White House Hires Billionaire War Profiteers To Aid In War Planning

Blackwater founder Erik Prince testifies before a House committee examining the mission and performance of  private military contractors in Iraq and Afghanistan, Oct. 2, 2007. (Susan Walsh/AP)

Blackwater founder Erik Prince testifies before a House committee examining the mission and performance of private military contractors in Iraq and Afghanistan, Oct. 2, 2007. (Susan Walsh/AP)

Two of President Donald Trump’s closest aides have reportedly solicited advice from two wealthy private military contractors — Erik Prince, founder of Blackwater, and Stephen Feinberg, the billionaire owner of DynCorp International—on how to proceed with the sixteen-year-long war in Afghanistan.

According to the New York Times, White House Chief Strategist Steve Bannon and senior advisor Jared Kushner “recruited” the contractors, who have made a hefty sum from perpetual conflict in the Middle East, “to devise alternatives to the Pentagon’s plan to send thousands of additional troops to Afghanistan.”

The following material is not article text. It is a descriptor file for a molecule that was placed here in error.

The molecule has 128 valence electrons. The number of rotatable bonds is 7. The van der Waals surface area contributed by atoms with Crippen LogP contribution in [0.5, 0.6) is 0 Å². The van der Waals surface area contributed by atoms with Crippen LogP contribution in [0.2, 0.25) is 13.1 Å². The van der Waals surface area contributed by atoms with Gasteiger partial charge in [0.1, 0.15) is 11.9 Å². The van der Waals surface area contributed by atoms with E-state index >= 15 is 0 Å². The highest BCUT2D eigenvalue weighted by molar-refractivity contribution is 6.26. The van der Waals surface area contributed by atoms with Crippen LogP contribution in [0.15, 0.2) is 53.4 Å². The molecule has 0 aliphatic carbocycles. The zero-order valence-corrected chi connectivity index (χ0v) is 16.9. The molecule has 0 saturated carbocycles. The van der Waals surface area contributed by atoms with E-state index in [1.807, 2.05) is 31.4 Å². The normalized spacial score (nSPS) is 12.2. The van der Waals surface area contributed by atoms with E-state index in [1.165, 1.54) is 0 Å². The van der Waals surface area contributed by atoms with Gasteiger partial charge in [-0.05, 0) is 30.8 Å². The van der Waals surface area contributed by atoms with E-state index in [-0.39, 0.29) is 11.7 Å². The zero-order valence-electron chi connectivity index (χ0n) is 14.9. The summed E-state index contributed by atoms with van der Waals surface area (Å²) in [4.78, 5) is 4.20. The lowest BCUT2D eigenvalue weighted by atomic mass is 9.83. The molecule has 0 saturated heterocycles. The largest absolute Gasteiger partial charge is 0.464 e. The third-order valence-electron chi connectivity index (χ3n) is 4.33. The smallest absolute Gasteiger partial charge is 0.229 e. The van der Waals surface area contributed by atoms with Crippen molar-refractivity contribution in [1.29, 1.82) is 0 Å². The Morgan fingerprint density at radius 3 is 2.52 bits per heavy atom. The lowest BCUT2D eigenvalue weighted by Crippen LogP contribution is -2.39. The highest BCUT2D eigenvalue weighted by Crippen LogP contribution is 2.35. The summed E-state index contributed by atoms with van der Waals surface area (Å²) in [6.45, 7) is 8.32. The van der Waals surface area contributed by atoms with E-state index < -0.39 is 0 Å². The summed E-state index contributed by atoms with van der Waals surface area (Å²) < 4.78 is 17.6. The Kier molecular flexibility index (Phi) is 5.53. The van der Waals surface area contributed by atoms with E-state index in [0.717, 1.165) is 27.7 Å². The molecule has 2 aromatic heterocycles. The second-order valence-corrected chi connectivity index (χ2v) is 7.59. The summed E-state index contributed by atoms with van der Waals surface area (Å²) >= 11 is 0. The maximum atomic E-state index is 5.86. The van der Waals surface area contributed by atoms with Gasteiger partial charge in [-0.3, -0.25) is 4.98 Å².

Following a meeting with Bannon and Kushner, Prince and Feinberg have “developed proposals to rely on contractors instead of American troops in Afghanistan,” the Times notes.

“The highly unusual meeting dramatizes the divide between Mr. Trump’s generals and his political staff over Afghanistan, the lengths to which his aides will go to give their boss more options for dealing with it and the readiness of this White House to turn to business people for help with diplomatic and military problems,” the Times reports. “But it also raises a host of ethical issues, not least that both men could profit from their recommendations.”


Related: Secret Meeting Between UAE, Russia And Erik Prince Investigated By FBI


As Common Dreams reported last month, Prince penned an op-ed in the Wall Street Journal in which he recommended a “viceroy approach” in Afghanistan that would rely heavily on private security forces.

Critics characterized Prince’s proposals as tantamount to “colonialism” and argued they exude “sheer 19th-century bloodlust and thirst for empire.”

Following the Times reporting on Monday, commentators denounced the attempt to give credence to the ideas of war profiteers as “lunacy.”


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